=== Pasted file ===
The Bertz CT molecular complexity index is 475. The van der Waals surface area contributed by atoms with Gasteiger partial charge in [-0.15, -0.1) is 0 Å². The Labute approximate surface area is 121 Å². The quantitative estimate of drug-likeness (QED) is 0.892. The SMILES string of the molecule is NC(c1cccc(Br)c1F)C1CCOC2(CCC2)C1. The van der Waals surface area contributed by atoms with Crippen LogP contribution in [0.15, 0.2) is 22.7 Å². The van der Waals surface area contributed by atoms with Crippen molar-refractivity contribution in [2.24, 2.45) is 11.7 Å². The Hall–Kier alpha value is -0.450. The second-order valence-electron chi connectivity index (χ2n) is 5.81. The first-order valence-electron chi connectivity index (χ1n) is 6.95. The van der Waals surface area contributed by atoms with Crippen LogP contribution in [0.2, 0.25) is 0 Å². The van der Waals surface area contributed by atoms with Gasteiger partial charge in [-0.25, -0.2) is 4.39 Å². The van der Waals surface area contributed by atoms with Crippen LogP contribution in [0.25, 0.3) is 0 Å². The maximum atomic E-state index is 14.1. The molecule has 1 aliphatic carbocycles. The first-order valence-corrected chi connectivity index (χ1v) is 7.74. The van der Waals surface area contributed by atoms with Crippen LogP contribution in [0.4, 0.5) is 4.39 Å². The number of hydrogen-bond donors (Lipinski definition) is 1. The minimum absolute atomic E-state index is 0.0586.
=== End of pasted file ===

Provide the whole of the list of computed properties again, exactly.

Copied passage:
The Bertz CT molecular complexity index is 475. The van der Waals surface area contributed by atoms with Gasteiger partial charge in [-0.15, -0.1) is 0 Å². The Labute approximate surface area is 121 Å². The quantitative estimate of drug-likeness (QED) is 0.892. The SMILES string of the molecule is NC(c1cccc(Br)c1F)C1CCOC2(CCC2)C1. The van der Waals surface area contributed by atoms with Crippen LogP contribution in [0.15, 0.2) is 22.7 Å². The van der Waals surface area contributed by atoms with Crippen molar-refractivity contribution in [2.24, 2.45) is 11.7 Å². The Hall–Kier alpha value is -0.450. The second-order valence-electron chi connectivity index (χ2n) is 5.81. The first-order valence-electron chi connectivity index (χ1n) is 6.95. The van der Waals surface area contributed by atoms with Crippen LogP contribution in [0.2, 0.25) is 0 Å². The van der Waals surface area contributed by atoms with Gasteiger partial charge in [-0.25, -0.2) is 4.39 Å². The van der Waals surface area contributed by atoms with Crippen LogP contribution in [0.25, 0.3) is 0 Å². The maximum atomic E-state index is 14.1. The molecule has 1 aliphatic carbocycles. The first-order valence-corrected chi connectivity index (χ1v) is 7.74. The van der Waals surface area contributed by atoms with Crippen LogP contribution in [0.4, 0.5) is 4.39 Å². The number of hydrogen-bond donors (Lipinski definition) is 1. The minimum absolute atomic E-state index is 0.0586.